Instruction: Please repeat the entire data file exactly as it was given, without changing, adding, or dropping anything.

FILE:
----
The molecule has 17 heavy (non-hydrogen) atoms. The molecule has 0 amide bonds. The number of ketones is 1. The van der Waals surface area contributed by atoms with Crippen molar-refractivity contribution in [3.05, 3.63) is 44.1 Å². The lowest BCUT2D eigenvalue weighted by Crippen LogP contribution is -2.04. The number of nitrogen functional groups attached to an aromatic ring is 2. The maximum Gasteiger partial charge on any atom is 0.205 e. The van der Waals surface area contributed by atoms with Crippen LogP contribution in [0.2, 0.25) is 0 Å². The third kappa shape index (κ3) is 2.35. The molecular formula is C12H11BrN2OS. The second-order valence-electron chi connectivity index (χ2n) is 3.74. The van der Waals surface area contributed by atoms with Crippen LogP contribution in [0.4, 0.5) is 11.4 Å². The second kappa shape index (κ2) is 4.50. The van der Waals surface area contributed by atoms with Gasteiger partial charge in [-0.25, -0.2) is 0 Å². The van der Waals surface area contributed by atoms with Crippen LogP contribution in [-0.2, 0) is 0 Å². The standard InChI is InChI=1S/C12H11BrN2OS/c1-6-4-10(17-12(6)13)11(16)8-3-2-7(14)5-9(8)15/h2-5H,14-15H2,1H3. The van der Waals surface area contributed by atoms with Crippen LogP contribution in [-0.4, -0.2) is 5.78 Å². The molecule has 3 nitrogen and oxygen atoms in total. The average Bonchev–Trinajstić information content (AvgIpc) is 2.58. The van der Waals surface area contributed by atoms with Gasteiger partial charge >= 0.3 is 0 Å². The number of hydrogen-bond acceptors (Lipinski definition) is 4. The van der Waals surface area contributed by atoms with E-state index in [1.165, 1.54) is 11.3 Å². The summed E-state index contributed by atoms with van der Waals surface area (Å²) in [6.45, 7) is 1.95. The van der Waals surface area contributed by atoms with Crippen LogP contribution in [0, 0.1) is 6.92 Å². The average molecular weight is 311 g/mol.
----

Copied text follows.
The molecule has 17 heavy (non-hydrogen) atoms. The molecule has 0 amide bonds. The number of ketones is 1. The van der Waals surface area contributed by atoms with Crippen molar-refractivity contribution in [3.05, 3.63) is 44.1 Å². The lowest BCUT2D eigenvalue weighted by Crippen LogP contribution is -2.04. The number of nitrogen functional groups attached to an aromatic ring is 2. The maximum Gasteiger partial charge on any atom is 0.205 e. The van der Waals surface area contributed by atoms with Crippen LogP contribution in [0.2, 0.25) is 0 Å². The third kappa shape index (κ3) is 2.35. The molecular formula is C12H11BrN2OS. The second-order valence-electron chi connectivity index (χ2n) is 3.74. The van der Waals surface area contributed by atoms with Crippen LogP contribution in [0.4, 0.5) is 11.4 Å². The second kappa shape index (κ2) is 4.50. The van der Waals surface area contributed by atoms with Gasteiger partial charge in [-0.25, -0.2) is 0 Å². The van der Waals surface area contributed by atoms with Crippen LogP contribution in [-0.2, 0) is 0 Å². The standard InChI is InChI=1S/C12H11BrN2OS/c1-6-4-10(17-12(6)13)11(16)8-3-2-7(14)5-9(8)15/h2-5H,14-15H2,1H3. The van der Waals surface area contributed by atoms with Crippen LogP contribution in [-0.4, -0.2) is 5.78 Å². The molecule has 3 nitrogen and oxygen atoms in total. The average Bonchev–Trinajstić information content (AvgIpc) is 2.58. The van der Waals surface area contributed by atoms with Gasteiger partial charge >= 0.3 is 0 Å². The number of hydrogen-bond acceptors (Lipinski definition) is 4. The van der Waals surface area contributed by atoms with E-state index in [1.165, 1.54) is 11.3 Å². The summed E-state index contributed by atoms with van der Waals surface area (Å²) in [6.45, 7) is 1.95. The van der Waals surface area contributed by atoms with Crippen LogP contribution in [0, 0.1) is 6.92 Å². The average molecular weight is 311 g/mol.